As far as the store bought, whole grain, whole wheat flour, the sifted flour from the mill looks nearly identical to the store bought.  See the pics below...

Note, from left to right:  Enriched, Bleached All Purpose Store Bought Flour - Whole Grain, Whole Wheat Store Bought Flour - Whole Grain, Whole Wheat Home Ground Flour - Oat Bran Flour
« Last Edit: July 29, 2018, 05:57:58 PM by firetoad »

Offline DeltaEchoVictor

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Re: Review: Back to Basics Grain Mill
« Reply #13 on: December 13, 2008, 10:09:45 PM »
Excellent.

One more thing learned.

One more thing added to the must haves.

One more +1 given.

Well done firetoad, thanks very much.

Offline archer

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Re: Review: Back to Basics Grain Mill
« Reply #14 on: December 14, 2008, 09:44:45 AM »
+1!!! Thanks firetoad! That's how rice flour looks, it's not 'floury' at all. It's coarse/gritty particles. Now I can go get one. Now you can go make beer bread!
Thanks again!

Offline edhand

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Re: Review: Back to Basics Grain Mill
« Reply #15 on: December 14, 2008, 12:08:49 PM »
+1.  Nice followup with the rice flour.

Ed

Offline TimSuggs

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Re: Review: Back to Basics Grain Mill
« Reply #16 on: December 14, 2008, 12:23:39 PM »

I'll start a thread on Gluten Free..
[/quote]

Hey Mon...  Did you ever get the "Gluten Free" thread going?  If so, where?  Thank you very much Sir.

Tim.


Offline archer

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Re: Review: Back to Basics Grain Mill
« Reply #17 on: December 14, 2008, 02:22:03 PM »
Hey Tim,
 I stuck it over on Emergency Preparedness (http://thesurvivalpodcast.com/forum/index.php?topic=1603.0)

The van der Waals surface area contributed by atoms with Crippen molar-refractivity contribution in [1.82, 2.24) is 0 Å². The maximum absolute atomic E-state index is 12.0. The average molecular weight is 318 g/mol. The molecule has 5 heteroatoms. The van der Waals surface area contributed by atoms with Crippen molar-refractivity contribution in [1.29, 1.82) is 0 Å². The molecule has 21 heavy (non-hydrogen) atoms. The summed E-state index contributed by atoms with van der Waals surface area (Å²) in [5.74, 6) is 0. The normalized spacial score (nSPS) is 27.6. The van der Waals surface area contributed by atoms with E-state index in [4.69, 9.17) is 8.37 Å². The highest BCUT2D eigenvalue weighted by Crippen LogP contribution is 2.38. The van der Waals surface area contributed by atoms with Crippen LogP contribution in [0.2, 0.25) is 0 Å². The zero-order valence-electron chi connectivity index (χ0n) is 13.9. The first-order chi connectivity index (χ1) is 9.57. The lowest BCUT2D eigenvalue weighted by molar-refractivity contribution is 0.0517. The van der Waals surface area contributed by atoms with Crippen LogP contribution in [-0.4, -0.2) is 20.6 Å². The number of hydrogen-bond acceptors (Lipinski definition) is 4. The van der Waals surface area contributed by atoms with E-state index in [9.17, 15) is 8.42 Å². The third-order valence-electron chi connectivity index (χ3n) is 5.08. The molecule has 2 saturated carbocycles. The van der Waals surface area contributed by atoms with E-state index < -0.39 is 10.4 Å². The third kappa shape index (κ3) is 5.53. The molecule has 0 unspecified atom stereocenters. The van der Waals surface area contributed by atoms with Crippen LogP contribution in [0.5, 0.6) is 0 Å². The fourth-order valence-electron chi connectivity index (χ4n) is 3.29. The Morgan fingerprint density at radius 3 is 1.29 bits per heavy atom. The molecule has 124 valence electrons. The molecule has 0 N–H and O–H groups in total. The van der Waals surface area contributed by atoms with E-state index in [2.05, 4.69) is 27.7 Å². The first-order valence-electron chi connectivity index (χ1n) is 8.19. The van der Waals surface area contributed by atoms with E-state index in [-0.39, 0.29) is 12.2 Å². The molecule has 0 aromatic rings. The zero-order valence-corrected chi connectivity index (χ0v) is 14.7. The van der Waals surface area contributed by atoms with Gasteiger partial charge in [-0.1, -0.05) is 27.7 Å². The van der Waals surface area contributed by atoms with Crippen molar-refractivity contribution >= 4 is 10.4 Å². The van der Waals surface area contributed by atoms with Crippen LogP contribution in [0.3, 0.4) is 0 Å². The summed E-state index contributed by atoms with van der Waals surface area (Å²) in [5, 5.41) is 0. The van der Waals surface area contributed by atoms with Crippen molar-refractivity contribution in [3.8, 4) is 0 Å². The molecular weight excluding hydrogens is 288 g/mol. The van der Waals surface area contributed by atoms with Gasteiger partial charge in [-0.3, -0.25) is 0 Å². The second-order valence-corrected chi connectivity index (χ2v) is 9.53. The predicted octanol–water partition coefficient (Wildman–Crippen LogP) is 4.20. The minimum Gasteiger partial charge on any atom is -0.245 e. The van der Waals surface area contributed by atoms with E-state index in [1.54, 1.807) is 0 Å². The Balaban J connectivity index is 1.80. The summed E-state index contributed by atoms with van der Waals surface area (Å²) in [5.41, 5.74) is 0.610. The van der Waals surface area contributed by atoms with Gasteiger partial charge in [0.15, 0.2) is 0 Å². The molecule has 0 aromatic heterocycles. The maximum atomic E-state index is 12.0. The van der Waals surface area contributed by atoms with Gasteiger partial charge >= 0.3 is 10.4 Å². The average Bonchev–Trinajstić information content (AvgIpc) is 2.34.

Offline TimSuggs

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Re: Review: Back to Basics Grain Mill
« Reply #18 on: December 14, 2008, 04:07:10 PM »
Hey Tim,
 I stuck it over on Emergency Preparedness (http://thesurvivalpodcast.com/forum/index.php?topic=1603.0)

Thank you again Sir!

Tim.

Offline Ultio1

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Re: Review: Back to Basics Grain Mill
« Reply #19 on: January 03, 2009, 10:59:39 AM »
+1
A key item for long term sustainability.

Offline fritz_monroe

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Re: Review: Back to Basics Grain Mill
« Reply #20 on: February 08, 2009, 09:38:51 AM »
Excellent write up.  Since I'm fairly new to prepping, I don't have a mill yet.  I've been put off by the prices of some of these mills.  But at about $60 or so, I can justify it.  If we use it a lot, we will be able to justify the price of the more expensive mills.  But if it continues working like you show, there may not be a need, then I'd probably get a backup.

+1 for putting those kids to work.  I always find it funny that they smile just fine for a couple years, then they get to be about the age of your girl and they feel they have to force a smile. 

Offline LvsChant

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Re: Review: Back to Basics Grain Mill
« Reply #21 on: May 30, 2009, 08:05:48 AM »
Thanks Firetoad for all the great pictures and your review. I am looking for a good manual grain mill and will certainly consider this one that you have reviewed.

**Question for forum members:**  I have also seen grinders (on ebay and other places) that offer not only a manual grain mill, but one that incorporates rollers for use in making your own rolled oats (I guess you could roll all types of grains, but especially oats). Any experience with that type of machine? The one I've been looking at is here (Marcato Grain Mill with rollers):

http://www.amazon.com/Harold-Import-Company-Inc-8308/dp/B000UV492E/ref=sr_1_5?ie=UTF8&s=home-garden&qid=1243692027&sr=8-5

I have been grinding my own wheat for bread for quite a long time now. However, when I started it I wasn't thinking about the possibility of having no power available. I bought a simple grinding attachment that works on my Kitchenaid mixer. I will share a few things that may be of help to those who are new to homeground flour.